Remember the Transformer Book Duet convertible Asus announced at CES? The 13.3" system runs Windows 8.1 and Android 4.2.2 on the same Haswell hardware, and it's supposed to be capable of "seamlessly" switching between the two operating systems. The concept sounds intriguing, especially if it can be applied to smaller Bay Trail devices with better battery life than the Duo's claimed 5-6 hours. However, Chinese site Economic Daily News reports that Google objects to Android and Windows running on the same machine. The English translation is a little rough, but it sounds like Google may prevent the hybrid Transformer from ever being released.
Asus' Transformer Book Trio also combines Android and Windows, and that system is still available on the market. Unlike the Duet, however, the Trio's operating systems run on separate processors. The system's tablet component runs Android on an Atom SoC, while the Haswell-based keyboard dock handles Windows duties. The dock is basically a standalone PC, albeit a headless one without its slate sidekick.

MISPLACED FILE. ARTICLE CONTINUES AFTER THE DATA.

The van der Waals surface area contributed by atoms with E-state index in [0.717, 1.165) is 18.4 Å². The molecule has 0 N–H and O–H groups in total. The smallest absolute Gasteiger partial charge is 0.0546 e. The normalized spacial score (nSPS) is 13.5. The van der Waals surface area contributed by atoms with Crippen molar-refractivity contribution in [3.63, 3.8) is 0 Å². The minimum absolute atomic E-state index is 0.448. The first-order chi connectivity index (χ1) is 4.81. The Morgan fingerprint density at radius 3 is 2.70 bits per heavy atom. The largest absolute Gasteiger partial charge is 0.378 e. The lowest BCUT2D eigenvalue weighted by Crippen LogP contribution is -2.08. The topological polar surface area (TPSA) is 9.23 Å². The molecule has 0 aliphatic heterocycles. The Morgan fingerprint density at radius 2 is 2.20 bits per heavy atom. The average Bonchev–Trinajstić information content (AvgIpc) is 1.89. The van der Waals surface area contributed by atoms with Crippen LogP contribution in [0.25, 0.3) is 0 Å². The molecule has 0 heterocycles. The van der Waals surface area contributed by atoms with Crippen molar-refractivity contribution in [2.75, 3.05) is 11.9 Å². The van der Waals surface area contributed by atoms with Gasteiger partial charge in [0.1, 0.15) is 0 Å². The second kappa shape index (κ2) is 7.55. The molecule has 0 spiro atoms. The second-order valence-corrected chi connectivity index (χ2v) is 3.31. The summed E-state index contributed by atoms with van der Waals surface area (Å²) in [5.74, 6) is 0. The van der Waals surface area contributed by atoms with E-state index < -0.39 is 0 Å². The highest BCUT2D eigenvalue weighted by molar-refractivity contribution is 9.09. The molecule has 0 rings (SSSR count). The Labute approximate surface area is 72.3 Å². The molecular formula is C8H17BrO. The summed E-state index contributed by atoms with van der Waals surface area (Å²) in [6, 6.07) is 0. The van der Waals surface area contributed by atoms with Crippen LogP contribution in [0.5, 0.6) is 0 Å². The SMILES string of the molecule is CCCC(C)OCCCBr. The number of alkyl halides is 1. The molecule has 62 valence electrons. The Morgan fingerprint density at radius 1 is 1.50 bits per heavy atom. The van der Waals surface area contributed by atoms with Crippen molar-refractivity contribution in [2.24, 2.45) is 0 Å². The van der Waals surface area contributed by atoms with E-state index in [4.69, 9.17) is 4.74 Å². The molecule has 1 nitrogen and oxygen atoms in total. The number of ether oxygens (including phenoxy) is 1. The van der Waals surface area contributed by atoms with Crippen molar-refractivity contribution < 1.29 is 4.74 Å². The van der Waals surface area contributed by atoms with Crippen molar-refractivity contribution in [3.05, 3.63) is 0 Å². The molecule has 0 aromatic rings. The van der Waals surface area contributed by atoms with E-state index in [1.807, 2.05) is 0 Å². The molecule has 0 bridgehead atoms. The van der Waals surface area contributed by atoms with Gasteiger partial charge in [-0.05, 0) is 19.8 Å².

If Google has no problem with the Trio, its objection may be specific to Android and Windows sharing core system hardware like the processor, storage, and memory. Asus' proprietary OS switching mechanism could also be the culprit, though the Economic Daily News also mentions Lenovo being affected. We've asked Asus to comment but haven't heard back yet.
Running multiple operating systems on the same hardware is certainly more elegant than the Trio's dual-system approach—and it should be a lot cheaper, since it requires only one set of components. Combining Windows and Android on a convertible device has some definite appeal, too. Windows is better for productivity, but Android has a deeper catalog of tablet-optimized apps. I'd love to be able to run both on the same Bay Trail convertible, even if rebooting was required to switch between them. Thanks to DigiTimes for the tip.